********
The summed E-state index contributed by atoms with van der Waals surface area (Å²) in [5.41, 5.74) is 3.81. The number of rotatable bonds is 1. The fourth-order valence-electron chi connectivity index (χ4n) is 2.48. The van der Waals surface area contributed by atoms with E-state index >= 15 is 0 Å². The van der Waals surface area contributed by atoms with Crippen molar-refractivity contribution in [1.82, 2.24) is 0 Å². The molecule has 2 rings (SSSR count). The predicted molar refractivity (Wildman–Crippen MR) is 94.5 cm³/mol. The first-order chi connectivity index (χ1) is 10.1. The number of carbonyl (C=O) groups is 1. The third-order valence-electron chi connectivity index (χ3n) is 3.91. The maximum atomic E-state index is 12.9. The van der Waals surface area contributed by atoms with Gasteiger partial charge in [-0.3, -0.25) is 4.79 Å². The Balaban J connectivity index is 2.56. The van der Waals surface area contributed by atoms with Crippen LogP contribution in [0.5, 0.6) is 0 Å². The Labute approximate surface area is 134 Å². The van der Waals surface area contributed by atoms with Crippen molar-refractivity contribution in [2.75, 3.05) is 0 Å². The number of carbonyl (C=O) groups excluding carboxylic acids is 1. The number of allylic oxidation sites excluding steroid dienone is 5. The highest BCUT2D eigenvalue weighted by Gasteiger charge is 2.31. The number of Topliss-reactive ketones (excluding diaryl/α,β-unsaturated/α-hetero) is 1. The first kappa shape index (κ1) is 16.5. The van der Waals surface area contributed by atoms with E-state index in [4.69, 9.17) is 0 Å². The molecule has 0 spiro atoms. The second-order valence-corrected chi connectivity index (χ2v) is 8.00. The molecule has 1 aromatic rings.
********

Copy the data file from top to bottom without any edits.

The summed E-state index contributed by atoms with van der Waals surface area (Å²) in [5.41, 5.74) is 3.81. The number of rotatable bonds is 1. The fourth-order valence-electron chi connectivity index (χ4n) is 2.48. The van der Waals surface area contributed by atoms with E-state index >= 15 is 0 Å². The van der Waals surface area contributed by atoms with Crippen molar-refractivity contribution in [1.82, 2.24) is 0 Å². The molecule has 2 rings (SSSR count). The predicted molar refractivity (Wildman–Crippen MR) is 94.5 cm³/mol. The first-order chi connectivity index (χ1) is 10.1. The number of carbonyl (C=O) groups is 1. The third-order valence-electron chi connectivity index (χ3n) is 3.91. The maximum atomic E-state index is 12.9. The van der Waals surface area contributed by atoms with Gasteiger partial charge in [-0.3, -0.25) is 4.79 Å². The Balaban J connectivity index is 2.56. The van der Waals surface area contributed by atoms with Crippen LogP contribution in [0.5, 0.6) is 0 Å². The Labute approximate surface area is 134 Å². The van der Waals surface area contributed by atoms with Crippen molar-refractivity contribution in [2.75, 3.05) is 0 Å². The number of carbonyl (C=O) groups excluding carboxylic acids is 1. The number of allylic oxidation sites excluding steroid dienone is 5. The highest BCUT2D eigenvalue weighted by Gasteiger charge is 2.31. The number of Topliss-reactive ketones (excluding diaryl/α,β-unsaturated/α-hetero) is 1. The first kappa shape index (κ1) is 16.5. The van der Waals surface area contributed by atoms with E-state index in [4.69, 9.17) is 0 Å². The molecule has 0 spiro atoms. The second-order valence-corrected chi connectivity index (χ2v) is 8.00. The molecule has 1 aromatic rings.